Budget Business Rate Changes Need Further Scrutiny
Today’s Budget is expected to confirm several important changes to business rates that were flagged by the Chancellor in the Autumn Statement and are aimed at helping struggling businesses, especially in the retail sector.
However, Rod Edwards, head of rating at national firm of chartered surveyors Eddisons, says that some of the measures haven’t been properly thought through and may be impractical to implement.
“To ease businesses’ cashflow, the Chancellor suggested that rates bills, from 1 April 2014, could be spread over 12 monthly instalments, instead of 10,” says Edwards. “But it would appear that the software used by the local billing authorities hasn’t been changed to reflect this and rates bills landing on the doorstep now are still based on 10 months.”
“New rates bills are due for payment from 1 April so local authorities have two weeks to sort out a revised payment plan. I can’t see it happening unless business ratepayers demand the change in payments, which is discretionary, not legally binding, and will be an administrative headache for billing authorities.”
“In relation to the £1,000 discount that retailers are being offered in their rates bills for the next two years, it is not entirely clear which businesses would be entitled to this. European Union state aid rules apply, implementing a €200,000 threshold over any three-year period. Again, this is a real headache for billing authorities with some issuing rates bills that include the £1,000 discount and others first requiring a claim form to be filled out.”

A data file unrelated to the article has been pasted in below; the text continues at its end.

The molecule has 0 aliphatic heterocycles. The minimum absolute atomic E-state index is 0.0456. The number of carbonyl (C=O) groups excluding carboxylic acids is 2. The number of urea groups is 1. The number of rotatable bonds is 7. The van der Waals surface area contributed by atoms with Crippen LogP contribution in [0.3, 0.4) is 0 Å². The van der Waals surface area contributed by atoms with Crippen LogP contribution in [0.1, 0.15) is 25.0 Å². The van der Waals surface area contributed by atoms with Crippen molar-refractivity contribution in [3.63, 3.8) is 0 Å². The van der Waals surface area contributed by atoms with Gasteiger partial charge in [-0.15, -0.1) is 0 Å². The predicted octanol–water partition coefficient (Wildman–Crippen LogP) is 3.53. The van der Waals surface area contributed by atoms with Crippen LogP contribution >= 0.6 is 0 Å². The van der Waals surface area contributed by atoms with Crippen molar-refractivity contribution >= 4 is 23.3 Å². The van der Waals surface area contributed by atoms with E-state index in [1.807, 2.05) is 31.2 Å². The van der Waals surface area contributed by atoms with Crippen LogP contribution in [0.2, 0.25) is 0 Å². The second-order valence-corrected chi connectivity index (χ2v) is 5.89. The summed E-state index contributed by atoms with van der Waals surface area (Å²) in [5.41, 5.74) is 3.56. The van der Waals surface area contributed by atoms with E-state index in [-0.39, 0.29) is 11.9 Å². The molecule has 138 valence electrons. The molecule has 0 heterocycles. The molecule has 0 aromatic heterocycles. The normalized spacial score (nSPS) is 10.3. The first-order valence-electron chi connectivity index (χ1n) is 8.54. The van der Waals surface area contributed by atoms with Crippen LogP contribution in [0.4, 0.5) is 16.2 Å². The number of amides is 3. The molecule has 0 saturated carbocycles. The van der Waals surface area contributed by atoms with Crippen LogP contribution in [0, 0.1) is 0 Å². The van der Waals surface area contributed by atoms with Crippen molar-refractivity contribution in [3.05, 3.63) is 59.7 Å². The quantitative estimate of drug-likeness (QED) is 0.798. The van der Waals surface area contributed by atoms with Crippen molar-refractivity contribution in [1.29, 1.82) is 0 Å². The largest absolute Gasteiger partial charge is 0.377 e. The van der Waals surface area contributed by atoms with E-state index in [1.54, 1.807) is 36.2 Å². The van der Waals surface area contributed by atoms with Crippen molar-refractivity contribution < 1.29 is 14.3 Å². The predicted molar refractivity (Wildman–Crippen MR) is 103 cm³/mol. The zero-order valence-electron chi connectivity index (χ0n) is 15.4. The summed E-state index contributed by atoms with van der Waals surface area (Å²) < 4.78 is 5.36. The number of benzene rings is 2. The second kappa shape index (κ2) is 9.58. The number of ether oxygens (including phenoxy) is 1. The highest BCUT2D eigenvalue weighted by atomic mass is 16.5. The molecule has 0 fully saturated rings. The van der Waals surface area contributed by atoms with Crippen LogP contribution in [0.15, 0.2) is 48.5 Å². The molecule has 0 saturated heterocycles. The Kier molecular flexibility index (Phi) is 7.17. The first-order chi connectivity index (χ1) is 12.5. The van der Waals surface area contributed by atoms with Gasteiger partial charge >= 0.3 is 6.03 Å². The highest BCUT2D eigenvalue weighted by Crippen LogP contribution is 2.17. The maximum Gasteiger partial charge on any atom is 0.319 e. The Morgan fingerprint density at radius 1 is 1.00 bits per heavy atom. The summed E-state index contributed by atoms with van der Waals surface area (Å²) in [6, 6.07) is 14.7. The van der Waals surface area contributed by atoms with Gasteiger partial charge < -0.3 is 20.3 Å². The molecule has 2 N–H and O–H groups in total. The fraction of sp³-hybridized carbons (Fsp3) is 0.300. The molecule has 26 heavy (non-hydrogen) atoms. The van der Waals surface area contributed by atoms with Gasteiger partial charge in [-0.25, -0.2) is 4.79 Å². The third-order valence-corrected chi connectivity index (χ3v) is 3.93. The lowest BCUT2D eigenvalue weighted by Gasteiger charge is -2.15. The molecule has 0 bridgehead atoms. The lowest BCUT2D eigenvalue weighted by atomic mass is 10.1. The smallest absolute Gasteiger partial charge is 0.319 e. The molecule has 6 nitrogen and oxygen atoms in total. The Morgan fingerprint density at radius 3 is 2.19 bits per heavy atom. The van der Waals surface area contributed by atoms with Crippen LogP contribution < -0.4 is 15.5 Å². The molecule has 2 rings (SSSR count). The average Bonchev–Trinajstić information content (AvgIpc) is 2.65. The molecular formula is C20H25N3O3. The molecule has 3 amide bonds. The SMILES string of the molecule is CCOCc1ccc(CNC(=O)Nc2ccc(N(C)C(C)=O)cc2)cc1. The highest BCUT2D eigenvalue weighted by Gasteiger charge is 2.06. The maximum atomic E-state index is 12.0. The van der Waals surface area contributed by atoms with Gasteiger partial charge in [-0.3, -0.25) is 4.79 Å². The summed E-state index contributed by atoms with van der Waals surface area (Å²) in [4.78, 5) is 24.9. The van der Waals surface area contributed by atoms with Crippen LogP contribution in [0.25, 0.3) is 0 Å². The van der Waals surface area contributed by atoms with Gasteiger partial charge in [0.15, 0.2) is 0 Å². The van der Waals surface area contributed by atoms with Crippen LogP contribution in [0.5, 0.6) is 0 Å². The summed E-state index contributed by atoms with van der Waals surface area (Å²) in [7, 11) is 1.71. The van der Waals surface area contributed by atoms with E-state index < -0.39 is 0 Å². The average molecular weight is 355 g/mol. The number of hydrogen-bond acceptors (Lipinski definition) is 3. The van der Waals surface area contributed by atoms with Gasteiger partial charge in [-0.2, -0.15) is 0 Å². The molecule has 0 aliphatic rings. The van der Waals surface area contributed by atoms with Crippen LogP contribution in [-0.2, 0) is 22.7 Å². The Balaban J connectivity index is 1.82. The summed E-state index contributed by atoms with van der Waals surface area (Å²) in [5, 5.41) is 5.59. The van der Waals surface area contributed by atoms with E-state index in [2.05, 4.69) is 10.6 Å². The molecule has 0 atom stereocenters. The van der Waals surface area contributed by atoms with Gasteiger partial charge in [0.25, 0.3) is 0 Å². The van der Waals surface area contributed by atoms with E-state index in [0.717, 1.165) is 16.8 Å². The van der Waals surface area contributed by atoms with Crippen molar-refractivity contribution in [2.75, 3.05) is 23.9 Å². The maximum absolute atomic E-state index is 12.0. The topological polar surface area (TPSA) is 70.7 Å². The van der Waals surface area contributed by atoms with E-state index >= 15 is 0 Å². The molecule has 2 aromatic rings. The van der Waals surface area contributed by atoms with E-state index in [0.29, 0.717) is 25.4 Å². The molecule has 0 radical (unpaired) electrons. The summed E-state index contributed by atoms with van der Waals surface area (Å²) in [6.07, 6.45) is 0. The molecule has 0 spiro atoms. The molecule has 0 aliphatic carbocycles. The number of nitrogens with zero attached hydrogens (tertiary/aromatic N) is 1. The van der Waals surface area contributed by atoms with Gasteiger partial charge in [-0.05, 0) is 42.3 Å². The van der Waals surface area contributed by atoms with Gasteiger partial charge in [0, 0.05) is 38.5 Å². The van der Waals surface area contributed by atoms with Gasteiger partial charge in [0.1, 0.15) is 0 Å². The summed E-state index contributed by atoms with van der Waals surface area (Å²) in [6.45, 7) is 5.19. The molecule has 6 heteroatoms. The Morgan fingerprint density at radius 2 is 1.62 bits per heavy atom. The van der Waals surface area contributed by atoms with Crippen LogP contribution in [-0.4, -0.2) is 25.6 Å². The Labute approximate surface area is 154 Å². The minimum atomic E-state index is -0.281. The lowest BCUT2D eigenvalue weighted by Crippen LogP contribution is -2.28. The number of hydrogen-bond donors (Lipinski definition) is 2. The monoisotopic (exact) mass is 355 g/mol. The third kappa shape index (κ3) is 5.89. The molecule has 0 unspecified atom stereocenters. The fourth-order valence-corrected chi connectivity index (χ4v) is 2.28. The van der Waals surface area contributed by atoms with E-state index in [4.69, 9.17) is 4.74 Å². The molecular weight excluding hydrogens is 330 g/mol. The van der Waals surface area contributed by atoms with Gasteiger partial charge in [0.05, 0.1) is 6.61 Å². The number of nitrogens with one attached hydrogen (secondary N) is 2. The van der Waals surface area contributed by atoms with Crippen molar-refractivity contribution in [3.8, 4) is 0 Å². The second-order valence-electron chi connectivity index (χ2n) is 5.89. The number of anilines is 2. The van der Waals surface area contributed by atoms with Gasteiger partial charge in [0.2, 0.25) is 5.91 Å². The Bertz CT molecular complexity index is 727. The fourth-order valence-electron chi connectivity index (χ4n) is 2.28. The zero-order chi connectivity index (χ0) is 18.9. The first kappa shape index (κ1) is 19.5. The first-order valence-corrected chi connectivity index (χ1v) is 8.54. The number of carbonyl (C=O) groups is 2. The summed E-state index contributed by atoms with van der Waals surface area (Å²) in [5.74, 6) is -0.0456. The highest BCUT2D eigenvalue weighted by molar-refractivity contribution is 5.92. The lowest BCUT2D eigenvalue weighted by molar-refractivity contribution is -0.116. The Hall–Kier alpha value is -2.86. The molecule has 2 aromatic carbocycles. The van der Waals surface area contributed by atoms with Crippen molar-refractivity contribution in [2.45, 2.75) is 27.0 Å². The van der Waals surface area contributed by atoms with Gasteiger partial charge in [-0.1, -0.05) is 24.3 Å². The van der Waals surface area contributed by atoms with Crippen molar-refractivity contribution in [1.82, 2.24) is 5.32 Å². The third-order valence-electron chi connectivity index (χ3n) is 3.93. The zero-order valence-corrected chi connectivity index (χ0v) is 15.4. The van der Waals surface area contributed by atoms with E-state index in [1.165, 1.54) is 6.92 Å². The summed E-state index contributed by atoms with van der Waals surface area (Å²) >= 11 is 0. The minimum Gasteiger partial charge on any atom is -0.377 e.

“And while the government has capped the RPI increase on this year’s rates bills at 2%, it has failed to highlight the stealth increase in the small business rate relief supplement which it has snuck in via the back door. The uplift from 0.9p to 1.1p in the £1 might appear to be small but it is none the less a further increase.”
Edwards is unconvinced about the Chancellor’s commitment to resolve 95% of the rating appeals outstanding on the 2010 Rating List by July 2015. He describes the 168,000 appeals listed at the time of the Autumn Statement as a ‘moving target’ with little possibility of them all being heard by the Chancellor’s deadline.
“Evidence is emerging that one way the number of appeals is being reduced is to drop them out of the equation. Traditionally, of the 200 or so appeals that are listed to be heard at the Valuation Tribunal at any one time, only a few will be heard in a single day, with the vast majority being postponed for a later hearing.
“Now, it would appear that increasingly those postponed appeals are simply being struck from the system – unless the appellant or their representative turns up at the hearing to formally request a postponement. That’s one way of reducing the numbers!”
Written by: Richard Roe on Wednesday 19/03/2014